A Charles County public schools administrator pleaded guilty in federal court Tuesday to pocketing federal funds and using the money, intended to help the system’s poorest students, to buy $100,000 worth of video games, cameras and laptops.
Barnes-Thomas served since 2006 as a Title I specialist for the Charles school system. This year, the 26,000-student district received about $2 million through the program, which boosts services for students who come from low-income areas.
County schools officials started to investigate after officials noticed that laptop computers were missing, according to schools spokeswoman Katie O’Malley-Simpson.
This prompted a wider investigation, according to a statement from U.S. Attorney Rod Rosenstein’s office, in which 200 items that could not be found were determined to have been purchased with Title I funding over a two-year period. Most of the purchases were made in Barnes-Thomas’s name.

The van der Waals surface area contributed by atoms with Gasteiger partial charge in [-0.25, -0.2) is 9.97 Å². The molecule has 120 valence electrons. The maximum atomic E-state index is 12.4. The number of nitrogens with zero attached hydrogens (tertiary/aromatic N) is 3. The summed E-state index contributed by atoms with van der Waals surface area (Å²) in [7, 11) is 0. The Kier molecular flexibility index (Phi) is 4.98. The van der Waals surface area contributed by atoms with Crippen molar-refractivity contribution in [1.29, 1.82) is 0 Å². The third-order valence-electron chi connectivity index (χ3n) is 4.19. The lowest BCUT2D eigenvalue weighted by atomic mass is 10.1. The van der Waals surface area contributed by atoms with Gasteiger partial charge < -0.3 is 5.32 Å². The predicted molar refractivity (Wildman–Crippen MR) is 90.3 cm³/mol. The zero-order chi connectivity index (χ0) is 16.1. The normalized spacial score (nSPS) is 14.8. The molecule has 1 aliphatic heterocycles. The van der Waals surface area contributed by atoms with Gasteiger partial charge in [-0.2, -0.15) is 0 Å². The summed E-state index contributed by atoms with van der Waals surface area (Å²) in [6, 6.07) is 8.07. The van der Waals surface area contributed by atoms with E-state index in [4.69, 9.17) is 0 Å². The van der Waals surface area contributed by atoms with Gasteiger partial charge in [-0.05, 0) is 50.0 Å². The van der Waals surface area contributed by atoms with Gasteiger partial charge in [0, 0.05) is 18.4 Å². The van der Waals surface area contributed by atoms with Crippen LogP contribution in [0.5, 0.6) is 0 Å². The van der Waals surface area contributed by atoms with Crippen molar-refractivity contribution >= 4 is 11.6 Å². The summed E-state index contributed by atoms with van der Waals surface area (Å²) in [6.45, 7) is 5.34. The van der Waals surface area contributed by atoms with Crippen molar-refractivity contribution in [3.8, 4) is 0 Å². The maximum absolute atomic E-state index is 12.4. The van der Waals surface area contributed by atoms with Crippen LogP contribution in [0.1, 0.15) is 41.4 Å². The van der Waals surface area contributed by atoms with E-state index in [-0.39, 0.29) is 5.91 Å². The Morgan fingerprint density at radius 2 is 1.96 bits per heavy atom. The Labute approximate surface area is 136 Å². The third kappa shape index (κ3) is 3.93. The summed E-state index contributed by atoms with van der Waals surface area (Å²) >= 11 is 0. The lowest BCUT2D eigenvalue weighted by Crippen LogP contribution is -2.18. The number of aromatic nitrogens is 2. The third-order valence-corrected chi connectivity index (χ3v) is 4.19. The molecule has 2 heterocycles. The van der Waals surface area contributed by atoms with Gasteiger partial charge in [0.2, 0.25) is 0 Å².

Agents found some of the missing items when they searched her home and her daughter’s home, according to the statement.
Discovered, among other things, were three Nikon Coolpix cameras, three 32GB iPod Touches, a GPS device, two 32-inch televisions, “Madden NFL 11” for the Nintendo Wii and a MacBook.
The statement alleges that Barnes-Thomas sold an iPad for $200 to her hairdresser, and her daughter sold another one “because she did not have any use for it.” O’Malley-Simpson said the school system plans to file a victim-impact statement and “hopes the sentencing will include restitution to our school system.”